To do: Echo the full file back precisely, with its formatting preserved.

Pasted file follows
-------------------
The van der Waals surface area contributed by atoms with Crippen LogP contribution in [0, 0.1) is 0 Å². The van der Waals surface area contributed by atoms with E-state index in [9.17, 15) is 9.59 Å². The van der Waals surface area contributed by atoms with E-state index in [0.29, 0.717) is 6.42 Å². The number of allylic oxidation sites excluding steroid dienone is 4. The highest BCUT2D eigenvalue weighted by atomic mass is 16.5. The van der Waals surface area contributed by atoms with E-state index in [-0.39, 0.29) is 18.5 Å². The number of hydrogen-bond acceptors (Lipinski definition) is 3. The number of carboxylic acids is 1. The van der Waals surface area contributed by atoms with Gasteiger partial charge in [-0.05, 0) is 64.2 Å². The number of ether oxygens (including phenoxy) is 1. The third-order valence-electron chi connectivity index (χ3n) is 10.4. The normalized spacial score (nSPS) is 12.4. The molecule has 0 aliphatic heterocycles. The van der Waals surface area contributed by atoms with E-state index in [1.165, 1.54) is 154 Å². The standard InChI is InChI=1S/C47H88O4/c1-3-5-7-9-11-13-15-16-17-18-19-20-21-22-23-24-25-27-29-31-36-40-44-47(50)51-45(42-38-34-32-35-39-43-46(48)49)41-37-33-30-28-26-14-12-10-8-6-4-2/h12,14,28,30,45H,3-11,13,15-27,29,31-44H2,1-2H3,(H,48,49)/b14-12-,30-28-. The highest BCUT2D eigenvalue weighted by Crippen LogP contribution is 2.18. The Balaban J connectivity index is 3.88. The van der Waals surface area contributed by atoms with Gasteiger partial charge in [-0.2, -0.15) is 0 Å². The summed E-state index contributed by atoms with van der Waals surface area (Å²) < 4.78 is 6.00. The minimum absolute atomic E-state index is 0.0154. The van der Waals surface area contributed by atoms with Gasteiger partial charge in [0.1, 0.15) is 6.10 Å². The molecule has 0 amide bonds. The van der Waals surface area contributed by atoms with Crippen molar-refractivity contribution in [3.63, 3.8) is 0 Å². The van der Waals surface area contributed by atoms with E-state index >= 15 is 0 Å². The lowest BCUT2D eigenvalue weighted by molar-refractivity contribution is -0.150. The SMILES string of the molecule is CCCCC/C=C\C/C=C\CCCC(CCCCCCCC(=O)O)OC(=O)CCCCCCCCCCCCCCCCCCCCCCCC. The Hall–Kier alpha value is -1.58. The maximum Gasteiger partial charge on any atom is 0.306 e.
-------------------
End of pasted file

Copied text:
The van der Waals surface area contributed by atoms with Crippen LogP contribution in [0, 0.1) is 0 Å². The van der Waals surface area contributed by atoms with E-state index in [9.17, 15) is 9.59 Å². The van der Waals surface area contributed by atoms with E-state index in [0.29, 0.717) is 6.42 Å². The number of allylic oxidation sites excluding steroid dienone is 4. The highest BCUT2D eigenvalue weighted by atomic mass is 16.5. The van der Waals surface area contributed by atoms with E-state index in [-0.39, 0.29) is 18.5 Å². The number of hydrogen-bond acceptors (Lipinski definition) is 3. The number of carboxylic acids is 1. The van der Waals surface area contributed by atoms with Gasteiger partial charge in [-0.05, 0) is 64.2 Å². The number of ether oxygens (including phenoxy) is 1. The third-order valence-electron chi connectivity index (χ3n) is 10.4. The normalized spacial score (nSPS) is 12.4. The molecule has 0 aliphatic heterocycles. The van der Waals surface area contributed by atoms with E-state index in [1.165, 1.54) is 154 Å². The standard InChI is InChI=1S/C47H88O4/c1-3-5-7-9-11-13-15-16-17-18-19-20-21-22-23-24-25-27-29-31-36-40-44-47(50)51-45(42-38-34-32-35-39-43-46(48)49)41-37-33-30-28-26-14-12-10-8-6-4-2/h12,14,28,30,45H,3-11,13,15-27,29,31-44H2,1-2H3,(H,48,49)/b14-12-,30-28-. The highest BCUT2D eigenvalue weighted by Crippen LogP contribution is 2.18. The Balaban J connectivity index is 3.88. The van der Waals surface area contributed by atoms with Gasteiger partial charge in [-0.2, -0.15) is 0 Å². The summed E-state index contributed by atoms with van der Waals surface area (Å²) < 4.78 is 6.00. The minimum absolute atomic E-state index is 0.0154. The van der Waals surface area contributed by atoms with Gasteiger partial charge in [0.1, 0.15) is 6.10 Å². The molecule has 0 amide bonds. The van der Waals surface area contributed by atoms with Crippen molar-refractivity contribution in [3.63, 3.8) is 0 Å². The van der Waals surface area contributed by atoms with E-state index >= 15 is 0 Å². The lowest BCUT2D eigenvalue weighted by molar-refractivity contribution is -0.150. The SMILES string of the molecule is CCCCC/C=C\C/C=C\CCCC(CCCCCCCC(=O)O)OC(=O)CCCCCCCCCCCCCCCCCCCCCCCC. The Hall–Kier alpha value is -1.58. The maximum Gasteiger partial charge on any atom is 0.306 e.